Teen Vaping Reaching Epidemic Proportions


Tobacco 21 law restricts anyone under the age of 21 to purchase any tobacco product.

- Caroline Carpenter, Editor

2.1 million middle and high school students were e-cigarette users in 2017. That number has risen from 3.6 million in 2018 to 5.4 million in 2019. It’s safe to say that vaping has reached epidemic proportions. E-cigarettes are now the most frequently used tobacco product among adolescents. And after recent unexplained illnesses and deaths that have been a credit to vaping, the CDC (Centers for Disease Control and Prevention) and the American Medical Association are expressing serious concern, recommending that people should avoid vaping entirely.

The dangers of vaping as a child or teen and cause major damage.

So, what is vaping? Vaping originated as a smoking substitute that has now become popular and addictive. Vaping is the act of inhaling and exhaling vapor from heated nicotine called “juice”. A JUUL (a form of e-cigarette) is a popular brand among e-cigarettes. It looks like a flash drive and can be charged through a USB port. Sarper Taskiran, MD, a child and adolescent psychiatrist at the Child Mind Institute, blames the recent rise in popularity to packaging and advertising targeting teens: “The teens are after innovation and they’re attracted by sleek design and ease of use,” he says. “They look like an Apple product.” Vaping companies try to entice adolescents by saying it will make you happier and will improve your social status. 


The legal age to buy an e-cigarette is 18 which means it is illegal for a retailer to sell a tobacco product to anyone under the age of 18 but, a new law approved by Congress and signed by the president is raising the age of selling tobacco products (including e-cigarettes) from 18 to 21. 19 states raised the age in 2019. At the beginning of 2020, Oklahoma became one of those states after passing Senate Bill 1423. This law was created because students typically don’t reach 21 while in high school. Raising the age will decrease the number of high school students who purchase these products.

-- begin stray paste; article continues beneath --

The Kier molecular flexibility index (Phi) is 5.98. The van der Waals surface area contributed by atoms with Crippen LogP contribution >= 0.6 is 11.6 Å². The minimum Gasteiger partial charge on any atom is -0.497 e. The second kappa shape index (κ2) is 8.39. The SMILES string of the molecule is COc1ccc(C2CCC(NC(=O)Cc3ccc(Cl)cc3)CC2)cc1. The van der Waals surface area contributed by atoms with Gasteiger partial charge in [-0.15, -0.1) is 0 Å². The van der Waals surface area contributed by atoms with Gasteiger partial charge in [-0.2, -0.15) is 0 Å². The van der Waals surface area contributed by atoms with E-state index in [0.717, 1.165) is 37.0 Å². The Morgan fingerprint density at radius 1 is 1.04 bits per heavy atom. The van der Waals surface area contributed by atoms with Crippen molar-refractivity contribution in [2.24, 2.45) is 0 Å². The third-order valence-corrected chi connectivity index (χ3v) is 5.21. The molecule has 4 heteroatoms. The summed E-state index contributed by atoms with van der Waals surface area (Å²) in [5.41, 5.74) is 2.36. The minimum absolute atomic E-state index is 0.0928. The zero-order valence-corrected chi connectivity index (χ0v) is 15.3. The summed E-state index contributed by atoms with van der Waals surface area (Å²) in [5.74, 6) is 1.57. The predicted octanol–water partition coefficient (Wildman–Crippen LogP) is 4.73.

At the beginning of 2020, Oklahoma became one of those states after passing Senate Bill 1423.”

But there are already many known risks related to vaping. E-cigs contain high amounts of nicotine which can make them extremely addictive. One JUUL pod (the container which holds “juice” and is placed into the rechargeable battery portion) is the equivalent of one pack of cigarettes. Teens are an easy target for addiction since their brains are still developing, which makes them more likely to turn to drugs and alcohol than adults. Vaping can impact teens’ focus: “Dr. Taskiran has observed this with the adolescents he works with, who report that vaping initially increases their alertness and attention, but then [they] experience a decrease in attention span.” A recent study has found increased levels of carcinogens in the urine of teens who vape. Carcinogens promote the formation of cancer. E-cigarettes cause lung irritation and damage to vital immune system cells; Increases heart rate and blood pressure, which can increase circulatory (circulation of blood) problems. Teens who vape are more likely to start smoking. 

Nicotine from vapes can disrupt brain development in teens.

What can be done? First, begin by educating yourself so you’re aware of the risks involved. Second, if you are addicted to an e-cigarette or any other tobacco product, consult a clinician who knows addiction treatment options. Just know that there are solutions so don’t be afraid to ask for help from a parent or other trusted adult. Follow the links below from the Child Mind Institute, statistics from the CDC, the recent vaping restrictions by the American Lung Association, and KFOR’s report on Oklahoma’s recent Tobacco 21 law to find out more about the teen vaping crisis.